Home of the legendary James Braid, Elie is a magical and elegant course. Like St. Andrews and Crail, golf has been played on these links since the 15th century, which is a huge part of the appeal. It feels untouched by time through its firm fairways and immaculate greens. Not a lengthy course in terms of yardage, but features more than enough of a challenge to satisfy purists, and its breathtaking setting will leave an impression. In terms of pure value for money, it doesn’t get better than this.
Day 5 – Leven Links
When people think of the great coastlines of golf in Scotland, they’ll typically mention Ayrshire and East Lothian, but Fife is right up there with them. Leven completes the set, and is yet another striking links course that’s not to be missed. Just 15 miles from St. Andrews, it’s certainly worth the journey and can be doubled up with the likes of Elie - depending on your preferences and budget.
The 18th is quite possibly the best finishing hole in the area, with a difficult tee shot being followed by an exhilarating approach over a burn to a huge and undulating green. It’s a memorable way to complete a rugged and high quality layout that is certainly underrated by most, but it’s a fine example of a consistently solid, understated and unique course that oozes charm.
Day 6 – The Old Course, St Andrews
There is the history and iconic imagery; the world-class holes and unique greens, but in my mind, what makes the Old Course truly special is how accessible it is. I love what it represents. There are no barriers. It’s open to all. And it’s deservedly regarded as a genuine “life experience” to play.
Standing on that first tee with the weight of history on your shoulders is an overwhelming moment to capture in words. It must be felt and savoured. The apparent “widest fairway in golf” doesn’t feel quite so cavernous when you’re looking at it with a club in your hand.
The course is a feast for the senses. Complex, fun, quirky and challenging, it can be appreciated on many levels, and each golfer will take away something different from it. Trying to replicate what the greats have done in previous championships is always a thrill.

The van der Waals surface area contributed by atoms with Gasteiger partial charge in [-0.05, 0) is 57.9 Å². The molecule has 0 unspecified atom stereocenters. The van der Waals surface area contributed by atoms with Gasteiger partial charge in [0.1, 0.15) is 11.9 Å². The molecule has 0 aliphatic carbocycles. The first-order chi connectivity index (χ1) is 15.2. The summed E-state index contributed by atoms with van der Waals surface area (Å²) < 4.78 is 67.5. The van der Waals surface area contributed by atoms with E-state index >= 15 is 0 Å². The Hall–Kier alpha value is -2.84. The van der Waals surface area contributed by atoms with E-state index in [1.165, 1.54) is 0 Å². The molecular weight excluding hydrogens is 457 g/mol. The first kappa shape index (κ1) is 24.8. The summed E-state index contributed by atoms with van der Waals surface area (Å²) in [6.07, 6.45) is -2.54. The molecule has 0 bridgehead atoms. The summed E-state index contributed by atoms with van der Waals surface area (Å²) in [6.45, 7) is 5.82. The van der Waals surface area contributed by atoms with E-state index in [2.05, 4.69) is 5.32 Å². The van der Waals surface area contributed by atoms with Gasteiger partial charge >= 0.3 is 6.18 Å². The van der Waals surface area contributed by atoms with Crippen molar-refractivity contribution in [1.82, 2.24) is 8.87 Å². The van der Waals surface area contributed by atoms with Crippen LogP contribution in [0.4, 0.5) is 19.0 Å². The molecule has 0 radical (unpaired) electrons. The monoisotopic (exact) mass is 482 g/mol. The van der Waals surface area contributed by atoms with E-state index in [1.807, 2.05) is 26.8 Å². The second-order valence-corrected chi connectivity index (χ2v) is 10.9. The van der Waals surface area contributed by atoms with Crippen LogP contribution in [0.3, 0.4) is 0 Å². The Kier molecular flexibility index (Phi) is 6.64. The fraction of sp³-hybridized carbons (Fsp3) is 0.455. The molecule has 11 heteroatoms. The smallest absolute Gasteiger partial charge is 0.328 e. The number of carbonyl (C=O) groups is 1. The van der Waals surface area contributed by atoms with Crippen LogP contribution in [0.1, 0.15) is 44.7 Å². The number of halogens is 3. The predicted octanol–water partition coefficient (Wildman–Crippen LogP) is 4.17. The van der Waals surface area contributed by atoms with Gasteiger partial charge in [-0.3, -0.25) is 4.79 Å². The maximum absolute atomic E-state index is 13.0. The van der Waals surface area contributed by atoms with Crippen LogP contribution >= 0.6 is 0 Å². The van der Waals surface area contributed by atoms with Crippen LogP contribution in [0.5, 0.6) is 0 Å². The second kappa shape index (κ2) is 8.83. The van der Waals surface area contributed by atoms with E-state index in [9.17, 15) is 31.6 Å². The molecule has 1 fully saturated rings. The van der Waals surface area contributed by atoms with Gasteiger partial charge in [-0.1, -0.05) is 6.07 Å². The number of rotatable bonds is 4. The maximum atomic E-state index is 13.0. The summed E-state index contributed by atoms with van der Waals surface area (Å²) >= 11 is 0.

Afterwards, take the chance to quench any post-round thirsts with a pint (or two) in the Jigger and Dunvegan, reflecting on what you have just experienced. When playing the most famous links of all, what you are discovering isn’t the course itself, but you are uncovering yourself as a golfer and just how much the game means to you.
Other Fife Courses to Explore
While you are in the area there are many other often overlooked courses worth playing. For instance, The Duke’s is a quite brilliant (albeit challenging) heathland layout in the outskirts of St. Andrews, perfect for those looking to sample something a bit different; illustrating that it’s not just about links in Fife. You could say the same for the stunning Aberdour, which is a beautifully presented parkland that offers breathtaking views across the Firth of Forth towards the capital of Edinburgh.
Golf in Scotland doesn’t always have to be about the biggest names. You can experience the game at its purest and best for considerably less expense and (arguably) even more fun. With St. Andrews and Kingsbarns, Fife has the signature courses, but it also has underappreciated gems. I loved visiting the county so much that I decided to make it my home. That’s the best endorsement I can make.
You too can experience it…
Prices for the above tour start from $1375pp when staying at The Inn at Lathones 4* in Largoward, or from $1585pp when staying at the Ardgowan Hotel 3* in St Andrews town centre. Includes all taxes and surcharges.
The package includes the following:
• 6 nights’ B&B at the Inn at Lathones 4* or the Ardgowan Hotel 3*
• 5 Rounds of Golf at: Old Course (St. Andrews), New Course (St. Andrews), Balcomie Links (Crail), Elie Golf Links, Leven Links
• Car Rental (self-drive)